For the UK, Brexit now means going back to the 70s

By Brian Keegan

The concerns felt by business both north and south of the border at the prospect of the UK’s departure from the EU next year are not exactly mirrored on the far side of the Irish Sea.

High-profile commentators receive the most attention — the financial services executives concerned at the prospect of their trading opportunities in the EU being diminished post-Brexit, or the automotive executives concerned at the disruption to their supply chains.

However, there is another constituency. These are the smaller businesses that were very happy with European Economic Community (EEC) membership, but which began to run scared of the encroaching political dimension of the EU, with its interest in foreign policy, security, immigration, and other aspects of society outside of trade and commerce.

This sentiment is being tapped, perhaps unwittingly, with last week’s so-called technical note on a temporary customs arrangement from the British government. The proposed temporary customs arrangement is like a return to EEC principles, involving a common market and customs union but without any of the troublesome EU political strings attached.

This temporary arrangement is a further step beyond the draft transitional agreement which extends the UK’s de facto membership of the EU from March 29, 2019 (the official departure date) to December 31, 2020. The temporary arrangement will extend the trading aspects of the transition agreement to December 2021, always assuming that everyone is in agreement.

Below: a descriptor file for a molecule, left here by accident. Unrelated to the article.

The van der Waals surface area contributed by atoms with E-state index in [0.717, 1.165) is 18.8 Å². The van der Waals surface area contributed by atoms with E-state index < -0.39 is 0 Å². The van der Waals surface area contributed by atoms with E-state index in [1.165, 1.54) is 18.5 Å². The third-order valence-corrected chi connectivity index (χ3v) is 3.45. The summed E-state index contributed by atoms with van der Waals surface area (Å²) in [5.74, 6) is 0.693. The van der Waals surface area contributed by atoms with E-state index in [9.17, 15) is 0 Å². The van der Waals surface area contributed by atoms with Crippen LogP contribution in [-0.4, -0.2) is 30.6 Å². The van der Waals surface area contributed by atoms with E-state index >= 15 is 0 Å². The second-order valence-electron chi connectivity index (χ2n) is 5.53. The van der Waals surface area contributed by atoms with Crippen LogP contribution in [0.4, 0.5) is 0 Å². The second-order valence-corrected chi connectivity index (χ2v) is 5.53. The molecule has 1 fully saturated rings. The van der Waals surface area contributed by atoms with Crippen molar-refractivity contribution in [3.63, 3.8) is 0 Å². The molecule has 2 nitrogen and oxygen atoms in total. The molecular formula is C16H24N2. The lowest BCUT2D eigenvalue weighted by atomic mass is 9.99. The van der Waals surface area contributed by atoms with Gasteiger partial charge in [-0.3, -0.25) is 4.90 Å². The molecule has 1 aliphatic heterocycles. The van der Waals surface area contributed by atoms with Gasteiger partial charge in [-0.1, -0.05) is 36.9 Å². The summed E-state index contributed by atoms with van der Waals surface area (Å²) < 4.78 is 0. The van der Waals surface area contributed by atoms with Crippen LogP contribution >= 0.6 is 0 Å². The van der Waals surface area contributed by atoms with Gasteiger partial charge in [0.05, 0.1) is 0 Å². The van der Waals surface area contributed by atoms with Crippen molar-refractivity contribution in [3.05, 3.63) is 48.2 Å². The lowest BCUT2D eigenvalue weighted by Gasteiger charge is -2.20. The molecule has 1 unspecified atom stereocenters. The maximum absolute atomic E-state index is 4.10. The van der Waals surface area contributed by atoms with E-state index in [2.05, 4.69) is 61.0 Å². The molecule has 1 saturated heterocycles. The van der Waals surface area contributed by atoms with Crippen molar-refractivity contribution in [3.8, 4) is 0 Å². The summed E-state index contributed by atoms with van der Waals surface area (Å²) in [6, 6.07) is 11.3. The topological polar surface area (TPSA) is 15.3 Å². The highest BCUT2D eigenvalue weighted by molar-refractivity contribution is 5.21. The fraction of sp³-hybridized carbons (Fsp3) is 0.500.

It is intended to eliminate a hard border between north and south. The underlying assumption behind a further ‘temporary’ extension is that there will still be border problems to resolve even by the end of 2020.

The temporary arrangement deals only with the movement of goods, and not the movement of people. It doesn’t address the provision of services at all. The arrangement suggests ways of ensuring no customs tariffs on goods moving between the UK and the EU, and perhaps even more significantly there would be no customs checking of goods.

Increased prices for businesses due to tariffs are one thing, but increased prices due to supply-chain delays and holdups are quite another. It is the checking and inspection regime which many businesses are most concerned about. There are oblique references to waivers of safety and security checks on cross-border consignments as well.

How these might operate in practice would, the document acknowledges, require further negotiation.

One important Brexit red line issue for the UK, which is the ability to negotiate its own free-trade agreements is tackled. The transition agreement suggests these could be negotiated by the UK, but only implemented in so far as they don’t disrupt UK EU trade flows.

For once, we are being offered a UK solution to an Irish problem and from the UK government perspective, it charts a path around many of the key sticking points for Brexiteers and Remainers alike.

However, it completely fudges one of the Brexit redline issues for the EU, which is the governance of any future trading arrangements.

Michel Barnier, the EU lead negotiator on Brexit, has already signalled that the transition agreement, the extension to December 31, 2020, is in trouble because of a lack of agreement on whose courts should govern the arrangements, and resolve any disputes.

This further temporary customs arrangement will fall foul of the same concerns.

With every successive iteration of draft agreements and position papers, we may be edging closer to a solution which can be adopted by all the parties concerned.

This so-called technical note which would reinstate EEC principles is not the last word.

It seems like progress on Brexit now involves a return to the 1970s. n Brian Keegan is director of public policy and taxation at Chartered Accountants Ireland.


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